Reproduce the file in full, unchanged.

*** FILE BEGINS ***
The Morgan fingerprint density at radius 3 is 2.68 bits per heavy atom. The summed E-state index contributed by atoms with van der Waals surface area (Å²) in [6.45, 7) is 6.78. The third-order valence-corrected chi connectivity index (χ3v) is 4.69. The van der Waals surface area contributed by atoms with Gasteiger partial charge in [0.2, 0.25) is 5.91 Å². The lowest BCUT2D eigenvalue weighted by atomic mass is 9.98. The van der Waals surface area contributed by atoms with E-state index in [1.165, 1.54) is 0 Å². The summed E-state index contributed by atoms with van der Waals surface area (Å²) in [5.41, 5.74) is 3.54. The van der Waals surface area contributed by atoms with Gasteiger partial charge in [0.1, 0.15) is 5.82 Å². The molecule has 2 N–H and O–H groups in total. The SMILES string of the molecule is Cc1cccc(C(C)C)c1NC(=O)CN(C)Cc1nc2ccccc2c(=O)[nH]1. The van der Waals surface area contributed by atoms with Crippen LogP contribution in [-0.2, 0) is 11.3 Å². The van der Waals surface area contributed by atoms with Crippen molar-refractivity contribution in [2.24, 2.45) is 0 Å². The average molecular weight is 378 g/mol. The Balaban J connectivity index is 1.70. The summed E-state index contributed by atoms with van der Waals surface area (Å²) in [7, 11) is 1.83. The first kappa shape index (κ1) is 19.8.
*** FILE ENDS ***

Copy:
The Morgan fingerprint density at radius 3 is 2.68 bits per heavy atom. The summed E-state index contributed by atoms with van der Waals surface area (Å²) in [6.45, 7) is 6.78. The third-order valence-corrected chi connectivity index (χ3v) is 4.69. The van der Waals surface area contributed by atoms with Gasteiger partial charge in [0.2, 0.25) is 5.91 Å². The lowest BCUT2D eigenvalue weighted by atomic mass is 9.98. The van der Waals surface area contributed by atoms with E-state index in [1.165, 1.54) is 0 Å². The summed E-state index contributed by atoms with van der Waals surface area (Å²) in [5.41, 5.74) is 3.54. The van der Waals surface area contributed by atoms with Gasteiger partial charge in [0.1, 0.15) is 5.82 Å². The molecule has 2 N–H and O–H groups in total. The SMILES string of the molecule is Cc1cccc(C(C)C)c1NC(=O)CN(C)Cc1nc2ccccc2c(=O)[nH]1. The van der Waals surface area contributed by atoms with Crippen LogP contribution in [-0.2, 0) is 11.3 Å². The van der Waals surface area contributed by atoms with Crippen molar-refractivity contribution in [2.24, 2.45) is 0 Å². The average molecular weight is 378 g/mol. The Balaban J connectivity index is 1.70. The summed E-state index contributed by atoms with van der Waals surface area (Å²) in [7, 11) is 1.83. The first kappa shape index (κ1) is 19.8.